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Temporary vs Permanent Work, Which is Right for You?

Temporary vs permanent work. One of the ultimate employment conundrums. When it comes to deciding which type of work is right for you, choosing between temporary and permanent employment can be difficult, to say the least. It’s like choosing between meal prepping and committing to one meal for the week or popping into the shops every day on the way back from work and deciding on what to have when you get there.

Both have their benefits, and the type of role you ultimately choose will depend on several factors, including earning potential, stability, and flexibility, to name just three. Fortunately for you, that’s where we’re here to help! In this post, we’ll explore how to determine which option is right for you.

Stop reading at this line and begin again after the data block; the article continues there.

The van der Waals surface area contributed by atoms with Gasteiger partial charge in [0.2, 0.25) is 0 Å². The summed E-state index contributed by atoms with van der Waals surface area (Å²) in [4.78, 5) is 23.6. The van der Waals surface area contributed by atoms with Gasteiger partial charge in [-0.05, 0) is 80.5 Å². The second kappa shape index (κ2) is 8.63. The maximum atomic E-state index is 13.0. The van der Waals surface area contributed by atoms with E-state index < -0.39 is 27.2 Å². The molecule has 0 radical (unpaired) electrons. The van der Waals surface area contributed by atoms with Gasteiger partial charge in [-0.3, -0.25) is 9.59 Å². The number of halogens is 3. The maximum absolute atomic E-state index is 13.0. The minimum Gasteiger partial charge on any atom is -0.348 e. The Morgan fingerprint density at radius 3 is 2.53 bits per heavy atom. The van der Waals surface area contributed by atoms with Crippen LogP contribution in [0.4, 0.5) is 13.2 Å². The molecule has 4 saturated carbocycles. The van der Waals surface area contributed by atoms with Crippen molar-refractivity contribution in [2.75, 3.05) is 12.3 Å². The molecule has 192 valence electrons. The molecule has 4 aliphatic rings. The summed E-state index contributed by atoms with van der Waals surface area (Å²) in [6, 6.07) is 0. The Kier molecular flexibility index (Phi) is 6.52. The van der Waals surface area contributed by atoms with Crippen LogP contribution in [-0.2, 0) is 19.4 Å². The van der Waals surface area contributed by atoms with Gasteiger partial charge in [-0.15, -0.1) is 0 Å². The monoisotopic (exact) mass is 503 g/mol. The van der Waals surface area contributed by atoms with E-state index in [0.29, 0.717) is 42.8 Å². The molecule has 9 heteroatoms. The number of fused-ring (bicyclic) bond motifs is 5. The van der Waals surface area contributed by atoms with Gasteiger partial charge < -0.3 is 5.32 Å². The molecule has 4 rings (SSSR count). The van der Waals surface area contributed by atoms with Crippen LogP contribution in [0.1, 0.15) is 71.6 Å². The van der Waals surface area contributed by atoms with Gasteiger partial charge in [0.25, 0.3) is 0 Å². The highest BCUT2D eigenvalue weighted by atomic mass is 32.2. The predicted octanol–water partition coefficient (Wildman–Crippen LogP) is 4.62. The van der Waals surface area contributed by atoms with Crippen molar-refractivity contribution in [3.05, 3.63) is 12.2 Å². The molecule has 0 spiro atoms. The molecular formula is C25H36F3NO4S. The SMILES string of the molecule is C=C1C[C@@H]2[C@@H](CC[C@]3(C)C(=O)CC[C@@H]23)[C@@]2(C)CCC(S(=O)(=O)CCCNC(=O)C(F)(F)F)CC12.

What is Temporary Work?

As the name suggests, temporary work is carried out over a fixed period rather than indefinitely. It is – by its very nature – work that will end. Data from 2021 showed approximately 1.71 million temporary employees in the United Kingdom.  

There are a couple of types of temporary work from which to choose. Firstly, you can commence on a fixed-term contract; an example of this would be a nurse carrying out a 12-week contract, a six-month contract or a 12-month contract.  

The second option is what’s known as working on an ad hoc basis. These jobs are typically charged on an hourly or daily basis and over a much shorter period.

Temporary positions are also sometimes known as locum roles; locum comes from the Latin phrase locum tenens, which means “place holding”. That one’s for all you history nerds, out there!

Why Should You Consider a Temporary Position?

Temporary work brings with it many benefits, including: